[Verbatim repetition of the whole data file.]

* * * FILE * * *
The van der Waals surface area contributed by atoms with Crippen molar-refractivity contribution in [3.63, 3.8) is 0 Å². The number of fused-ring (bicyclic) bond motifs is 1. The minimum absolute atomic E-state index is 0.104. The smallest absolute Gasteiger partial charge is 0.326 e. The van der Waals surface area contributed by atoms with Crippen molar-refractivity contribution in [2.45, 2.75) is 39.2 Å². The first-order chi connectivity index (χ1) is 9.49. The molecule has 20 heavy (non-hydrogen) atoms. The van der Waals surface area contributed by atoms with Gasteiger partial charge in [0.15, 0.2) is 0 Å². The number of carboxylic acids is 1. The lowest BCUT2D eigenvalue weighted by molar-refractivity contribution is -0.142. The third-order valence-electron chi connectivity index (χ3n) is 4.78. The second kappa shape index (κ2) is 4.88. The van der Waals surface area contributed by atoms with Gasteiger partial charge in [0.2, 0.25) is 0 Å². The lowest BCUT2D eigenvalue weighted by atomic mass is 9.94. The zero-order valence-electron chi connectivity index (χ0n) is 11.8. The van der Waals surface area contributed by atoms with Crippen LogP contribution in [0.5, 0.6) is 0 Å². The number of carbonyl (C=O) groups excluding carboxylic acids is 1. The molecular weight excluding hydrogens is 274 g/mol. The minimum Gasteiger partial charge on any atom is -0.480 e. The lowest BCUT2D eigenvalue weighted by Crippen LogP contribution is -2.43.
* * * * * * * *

The van der Waals surface area contributed by atoms with Crippen molar-refractivity contribution in [3.63, 3.8) is 0 Å². The number of fused-ring (bicyclic) bond motifs is 1. The minimum absolute atomic E-state index is 0.104. The smallest absolute Gasteiger partial charge is 0.326 e. The van der Waals surface area contributed by atoms with Crippen molar-refractivity contribution in [2.45, 2.75) is 39.2 Å². The first-order chi connectivity index (χ1) is 9.49. The molecule has 20 heavy (non-hydrogen) atoms. The van der Waals surface area contributed by atoms with Gasteiger partial charge in [0.15, 0.2) is 0 Å². The number of carboxylic acids is 1. The lowest BCUT2D eigenvalue weighted by molar-refractivity contribution is -0.142. The third-order valence-electron chi connectivity index (χ3n) is 4.78. The second kappa shape index (κ2) is 4.88. The van der Waals surface area contributed by atoms with Gasteiger partial charge in [0.2, 0.25) is 0 Å². The lowest BCUT2D eigenvalue weighted by atomic mass is 9.94. The zero-order valence-electron chi connectivity index (χ0n) is 11.8. The van der Waals surface area contributed by atoms with Crippen LogP contribution in [0.5, 0.6) is 0 Å². The number of carbonyl (C=O) groups excluding carboxylic acids is 1. The molecular weight excluding hydrogens is 274 g/mol. The minimum Gasteiger partial charge on any atom is -0.480 e. The lowest BCUT2D eigenvalue weighted by Crippen LogP contribution is -2.43.